Espada is no crowd-pleaser. The second poem bears the collection’s title, a term used by certain Border Patrol Officers to describe immigrants who drown trying to cross into the US. The movements of people across the globe are a response to war, tyranny, injustice, exploitation. The blame goes to the poor and displaced, while the fault lies with the rich and powerful. The disaffected poor of the rich countries are easily turned to prejudice against those worse off than themselves. 

            “And the dead have names…. 

            Now their names rise off her tongue: Say Oscar y Valeria .. 

The photograph of the drowned bodies of Óscar Martínez and his twenty-three-month old daughter, Valeria, who left San Salvador on 3rd April 2019 and perished trying to cross the río Bravo between Mexico and the US, shocked the world, or at least the part of the world which paid attention.  

            “No one, they say, had ever seen floaters this clean   

            Enter their names in the book of names. Say Oscar Alberto Martinez Ramirez; say Angie Valeria Martinez Avalos.. 

Espada’s restrained, dignified writing, quietly grants humanity to the dehumanised.  

One of the worst examples of dehumanisation was the Tornillo Tent encampment, a detention facility for immigrant children in Texas which, during its seven months of operation, processed (the appropriate term) 6,200 children. 

            “Praise Tornillo: word for screw in Spanish, word for jailer in English..” 

A soccer ball kicked over the barbed-wire fence by one of the incarcerated  becomes a symbol of escape, freedom, resistance:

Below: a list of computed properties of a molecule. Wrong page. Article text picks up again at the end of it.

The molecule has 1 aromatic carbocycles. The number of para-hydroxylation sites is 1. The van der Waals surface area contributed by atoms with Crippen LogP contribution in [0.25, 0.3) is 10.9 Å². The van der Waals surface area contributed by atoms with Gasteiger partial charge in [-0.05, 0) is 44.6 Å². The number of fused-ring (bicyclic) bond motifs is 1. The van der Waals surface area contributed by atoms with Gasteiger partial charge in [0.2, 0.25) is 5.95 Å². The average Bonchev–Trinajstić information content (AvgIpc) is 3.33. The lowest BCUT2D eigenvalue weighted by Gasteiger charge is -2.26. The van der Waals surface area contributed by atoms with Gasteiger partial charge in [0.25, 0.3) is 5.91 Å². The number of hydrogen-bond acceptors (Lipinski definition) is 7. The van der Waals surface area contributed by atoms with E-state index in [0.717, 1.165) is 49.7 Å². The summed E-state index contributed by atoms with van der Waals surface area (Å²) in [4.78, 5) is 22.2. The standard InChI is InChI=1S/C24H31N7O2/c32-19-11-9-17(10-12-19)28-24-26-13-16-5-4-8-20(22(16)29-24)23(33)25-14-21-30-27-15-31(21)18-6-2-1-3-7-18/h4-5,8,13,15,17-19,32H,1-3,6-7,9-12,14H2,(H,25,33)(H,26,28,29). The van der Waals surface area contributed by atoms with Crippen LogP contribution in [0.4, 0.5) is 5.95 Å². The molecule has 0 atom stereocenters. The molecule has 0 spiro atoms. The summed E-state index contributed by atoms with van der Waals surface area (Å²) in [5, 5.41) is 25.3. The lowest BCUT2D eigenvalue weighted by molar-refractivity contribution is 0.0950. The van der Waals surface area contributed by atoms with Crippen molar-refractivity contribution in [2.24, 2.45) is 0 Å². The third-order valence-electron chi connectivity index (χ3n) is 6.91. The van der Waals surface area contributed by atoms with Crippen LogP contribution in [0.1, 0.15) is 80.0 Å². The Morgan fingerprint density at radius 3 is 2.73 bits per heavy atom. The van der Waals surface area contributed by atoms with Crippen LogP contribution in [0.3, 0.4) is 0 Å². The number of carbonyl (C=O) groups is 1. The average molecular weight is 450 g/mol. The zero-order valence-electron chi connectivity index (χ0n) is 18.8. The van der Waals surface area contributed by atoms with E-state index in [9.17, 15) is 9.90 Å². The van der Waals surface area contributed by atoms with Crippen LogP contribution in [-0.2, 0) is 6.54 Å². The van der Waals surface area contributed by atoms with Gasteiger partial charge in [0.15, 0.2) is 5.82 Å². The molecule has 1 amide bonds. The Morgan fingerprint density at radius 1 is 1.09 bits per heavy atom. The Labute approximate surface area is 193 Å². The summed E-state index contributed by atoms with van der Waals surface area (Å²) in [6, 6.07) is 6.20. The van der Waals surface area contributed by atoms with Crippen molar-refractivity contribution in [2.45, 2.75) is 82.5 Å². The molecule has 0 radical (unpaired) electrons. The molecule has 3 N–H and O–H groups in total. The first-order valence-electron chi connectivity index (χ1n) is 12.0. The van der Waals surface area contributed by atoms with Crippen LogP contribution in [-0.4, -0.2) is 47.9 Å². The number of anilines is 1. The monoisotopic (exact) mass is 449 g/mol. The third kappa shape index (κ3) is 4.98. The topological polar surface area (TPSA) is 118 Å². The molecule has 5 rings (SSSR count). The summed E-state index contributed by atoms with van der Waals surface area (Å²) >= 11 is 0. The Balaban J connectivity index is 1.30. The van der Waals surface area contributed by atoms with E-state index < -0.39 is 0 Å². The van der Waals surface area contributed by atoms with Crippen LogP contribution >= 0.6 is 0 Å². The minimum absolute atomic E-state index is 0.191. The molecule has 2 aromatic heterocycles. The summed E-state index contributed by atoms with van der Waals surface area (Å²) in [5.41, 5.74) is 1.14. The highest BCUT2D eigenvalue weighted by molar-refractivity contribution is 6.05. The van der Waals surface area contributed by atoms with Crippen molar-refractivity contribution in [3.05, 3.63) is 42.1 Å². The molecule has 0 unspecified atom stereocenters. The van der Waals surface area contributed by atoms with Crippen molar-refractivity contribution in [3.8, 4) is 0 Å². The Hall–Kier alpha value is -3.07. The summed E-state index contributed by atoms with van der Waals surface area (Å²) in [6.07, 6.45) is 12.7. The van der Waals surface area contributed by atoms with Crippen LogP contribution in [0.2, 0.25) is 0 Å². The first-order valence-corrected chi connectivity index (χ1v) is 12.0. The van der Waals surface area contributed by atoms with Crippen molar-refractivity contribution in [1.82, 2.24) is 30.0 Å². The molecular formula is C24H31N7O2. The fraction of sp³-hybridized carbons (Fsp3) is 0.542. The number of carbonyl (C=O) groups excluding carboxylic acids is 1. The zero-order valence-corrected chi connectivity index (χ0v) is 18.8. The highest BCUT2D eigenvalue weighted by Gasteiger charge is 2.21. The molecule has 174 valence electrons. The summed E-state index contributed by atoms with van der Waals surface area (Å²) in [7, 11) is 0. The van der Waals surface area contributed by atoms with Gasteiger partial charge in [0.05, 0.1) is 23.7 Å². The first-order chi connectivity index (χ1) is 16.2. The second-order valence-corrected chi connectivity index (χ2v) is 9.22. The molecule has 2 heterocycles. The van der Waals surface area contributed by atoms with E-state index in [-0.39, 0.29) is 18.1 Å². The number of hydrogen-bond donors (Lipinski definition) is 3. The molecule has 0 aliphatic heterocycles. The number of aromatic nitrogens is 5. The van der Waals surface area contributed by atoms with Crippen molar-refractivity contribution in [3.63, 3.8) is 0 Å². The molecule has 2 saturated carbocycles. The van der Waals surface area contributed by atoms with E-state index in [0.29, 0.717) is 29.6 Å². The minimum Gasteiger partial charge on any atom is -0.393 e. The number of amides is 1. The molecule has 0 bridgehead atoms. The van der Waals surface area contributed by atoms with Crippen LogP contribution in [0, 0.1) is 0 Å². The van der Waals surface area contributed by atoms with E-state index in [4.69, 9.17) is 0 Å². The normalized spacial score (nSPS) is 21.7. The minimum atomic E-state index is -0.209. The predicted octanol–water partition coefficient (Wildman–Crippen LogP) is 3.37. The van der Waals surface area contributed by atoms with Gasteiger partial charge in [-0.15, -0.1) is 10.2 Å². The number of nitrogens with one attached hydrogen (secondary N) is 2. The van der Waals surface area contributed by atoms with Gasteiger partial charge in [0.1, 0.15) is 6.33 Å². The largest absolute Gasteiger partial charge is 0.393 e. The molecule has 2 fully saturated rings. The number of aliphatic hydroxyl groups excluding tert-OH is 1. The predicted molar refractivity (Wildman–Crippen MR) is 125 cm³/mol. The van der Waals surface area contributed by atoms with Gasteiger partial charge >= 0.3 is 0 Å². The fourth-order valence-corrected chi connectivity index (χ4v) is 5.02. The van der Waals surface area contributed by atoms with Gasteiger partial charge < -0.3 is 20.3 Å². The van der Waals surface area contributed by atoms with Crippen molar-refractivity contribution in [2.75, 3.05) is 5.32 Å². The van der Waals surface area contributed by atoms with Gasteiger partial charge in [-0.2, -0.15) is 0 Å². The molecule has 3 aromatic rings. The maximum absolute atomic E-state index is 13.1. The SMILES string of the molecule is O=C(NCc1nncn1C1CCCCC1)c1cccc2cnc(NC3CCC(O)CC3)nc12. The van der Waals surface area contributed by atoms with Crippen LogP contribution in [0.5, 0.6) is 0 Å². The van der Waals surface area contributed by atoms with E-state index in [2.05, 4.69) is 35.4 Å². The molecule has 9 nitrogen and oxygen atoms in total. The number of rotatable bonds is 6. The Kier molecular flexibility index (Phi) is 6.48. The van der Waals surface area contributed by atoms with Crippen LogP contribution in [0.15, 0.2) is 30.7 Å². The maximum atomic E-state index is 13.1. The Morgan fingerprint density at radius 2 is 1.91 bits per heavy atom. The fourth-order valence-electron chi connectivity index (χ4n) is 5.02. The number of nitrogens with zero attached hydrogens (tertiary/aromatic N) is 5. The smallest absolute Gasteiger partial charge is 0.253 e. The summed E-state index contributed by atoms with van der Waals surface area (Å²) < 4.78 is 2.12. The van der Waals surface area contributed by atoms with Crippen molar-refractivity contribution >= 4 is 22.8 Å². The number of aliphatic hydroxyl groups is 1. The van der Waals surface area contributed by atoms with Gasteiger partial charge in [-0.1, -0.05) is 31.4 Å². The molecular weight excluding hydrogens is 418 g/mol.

“Praise the soccer ball sailing over the barbed-wire fence, white

            And black like the moon, yellow like the sun, blue like the world.” 

In August 2015 Scott and Steve Leader, Bostonians, urinated on and brutally wounded Guillermo Rodríguez as he slept outside JFK station, believing him an illegal immigrant and inspired by the rhetoric of their President, quoted by Espada as an epigraph: 

            When Mexico sends its people, they’re not sending their best…They’re bringing drugs. They’re bringing crime. They’re rapists.” 

            “His hands fluttered as he spoke, a demagogue’s hands, no blood under the fingernails, no whiff of urine to scrub away.” 

Though Trump was particularly vulgar and demagogic, he stands in a long line of US President’s whose behaviour violates international law: Eisenhower who blocked a settlement in Vietnam in 1954 and promoted clandestine terror in Indonesia; Kennedy, the great liberal, who invaded Vietnam, ordered the use of napalm and other chemical weapons, established what were effectively concentration camps for the Vietcong, and brought the world to the brink of annihilation over Cuba; Johnson who continued the slaughter in Vietnam, intervened in the Dominican Republic and supported the Israeli occupation of Gaza and the West Bank; the unspeakable Nixon…..America exports extreme violence and terror against some of the world’s poorest, and it’s a  fifty-eight-year-old, innocent crop-picker who gets beaten half to death.